- David Galbenski, EVP of Strategic Initiatives
As an alternative legal services provider (ALSP) insider, it’s always interesting to review outsider perspectives and predictions about where the ALSP market is headed. One of the most credible and interesting industry surveys was recently released—the third biennial edition of “Alternative Legal Service Providers 2021” (the “Report”).
The Report, produced by Thomson Reuters in partnership with The Center on Ethics and the Legal Profession at Georgetown Law and the Saïd Business School at the University of Oxford, is a fascinating analysis of the past, present, and future of the ALSP market.
Is the ALSP Market Mature?
One claim that immediately jumps out is the Report’s assertion that its data “reveals a picture of an industry which has reached a point of maturity.” Some of the facts underlying this assertion include:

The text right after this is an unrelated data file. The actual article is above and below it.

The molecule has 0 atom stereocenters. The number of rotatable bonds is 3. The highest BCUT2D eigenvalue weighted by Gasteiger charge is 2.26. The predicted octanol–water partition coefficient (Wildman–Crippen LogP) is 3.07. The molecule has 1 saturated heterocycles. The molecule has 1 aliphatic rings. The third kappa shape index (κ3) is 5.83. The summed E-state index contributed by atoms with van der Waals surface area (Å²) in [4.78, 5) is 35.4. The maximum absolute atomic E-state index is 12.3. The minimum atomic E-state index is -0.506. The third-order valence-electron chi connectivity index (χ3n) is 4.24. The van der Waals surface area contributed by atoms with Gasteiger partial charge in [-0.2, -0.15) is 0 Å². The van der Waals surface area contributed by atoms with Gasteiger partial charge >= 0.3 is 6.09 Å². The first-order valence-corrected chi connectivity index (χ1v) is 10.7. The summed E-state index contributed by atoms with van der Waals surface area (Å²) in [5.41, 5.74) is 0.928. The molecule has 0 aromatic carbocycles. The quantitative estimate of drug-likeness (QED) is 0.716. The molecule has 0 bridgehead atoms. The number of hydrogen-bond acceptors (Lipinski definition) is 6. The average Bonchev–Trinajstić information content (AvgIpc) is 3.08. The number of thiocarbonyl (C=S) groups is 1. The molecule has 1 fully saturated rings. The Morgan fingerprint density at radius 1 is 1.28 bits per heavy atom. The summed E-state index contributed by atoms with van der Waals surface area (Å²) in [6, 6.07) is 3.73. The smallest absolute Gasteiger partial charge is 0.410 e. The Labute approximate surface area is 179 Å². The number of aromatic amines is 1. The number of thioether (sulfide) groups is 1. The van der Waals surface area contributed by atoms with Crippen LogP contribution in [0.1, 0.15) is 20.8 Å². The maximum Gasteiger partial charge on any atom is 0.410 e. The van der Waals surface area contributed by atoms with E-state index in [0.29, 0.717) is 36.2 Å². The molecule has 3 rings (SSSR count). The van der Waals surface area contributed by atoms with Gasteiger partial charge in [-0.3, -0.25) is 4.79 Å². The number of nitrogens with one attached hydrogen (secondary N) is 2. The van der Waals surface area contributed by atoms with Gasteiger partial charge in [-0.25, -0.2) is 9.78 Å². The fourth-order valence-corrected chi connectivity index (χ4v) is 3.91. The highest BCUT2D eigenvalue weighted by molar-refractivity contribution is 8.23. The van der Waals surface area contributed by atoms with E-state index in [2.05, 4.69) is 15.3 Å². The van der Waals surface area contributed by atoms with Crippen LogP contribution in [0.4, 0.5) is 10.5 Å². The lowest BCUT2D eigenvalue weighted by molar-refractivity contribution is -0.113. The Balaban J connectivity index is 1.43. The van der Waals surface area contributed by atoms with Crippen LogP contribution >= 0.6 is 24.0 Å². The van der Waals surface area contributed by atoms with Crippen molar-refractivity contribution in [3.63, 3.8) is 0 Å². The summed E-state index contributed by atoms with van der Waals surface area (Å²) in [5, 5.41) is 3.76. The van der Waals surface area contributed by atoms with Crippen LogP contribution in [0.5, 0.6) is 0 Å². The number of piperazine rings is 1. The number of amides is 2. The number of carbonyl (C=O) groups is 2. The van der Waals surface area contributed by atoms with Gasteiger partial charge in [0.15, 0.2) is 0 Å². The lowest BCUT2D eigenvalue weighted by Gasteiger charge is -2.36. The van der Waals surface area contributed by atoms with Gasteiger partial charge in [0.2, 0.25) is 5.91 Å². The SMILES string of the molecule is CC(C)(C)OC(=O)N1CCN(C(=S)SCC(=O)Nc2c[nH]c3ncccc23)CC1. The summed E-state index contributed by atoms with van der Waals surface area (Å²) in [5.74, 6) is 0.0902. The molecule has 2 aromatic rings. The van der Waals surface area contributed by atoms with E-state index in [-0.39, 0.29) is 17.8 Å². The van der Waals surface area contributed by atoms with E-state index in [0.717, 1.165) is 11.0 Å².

The ALSP market has grown during the last six years and is valued at nearly $14 billion
Market penetration is high. Some 79% of law firms surveyed are using ALSPs, along with 71% of corporate law departments
The range of services being offered and used by both law firms and corporations have grown in volume and value, although e-discovery remains dominant
From our perspective, if the ALSP market is mature, it’s at the very beginning phase of reaching maturity. According to Investopedia, “A mature industry is an industry that has passed both the emerging and growth phases of industry growth.” While there is no doubt that our industry has experienced significant growth over the past decade, there is certainly a significant amount more to come.
Consider, for example, that according to Statista, the global legal services market is expected to reach $767 billion in 2021. Compare that to the $14 billion market value that the Report assigns to the ALSP market, and you can see that there is still plenty of room for growth. While ALSPs have quickly moved from upstart to mainstream acceptance and adoption, full maturity is still off in the distance. More innovation, M&A activity, the emergence of new business models, and growth are surely in store.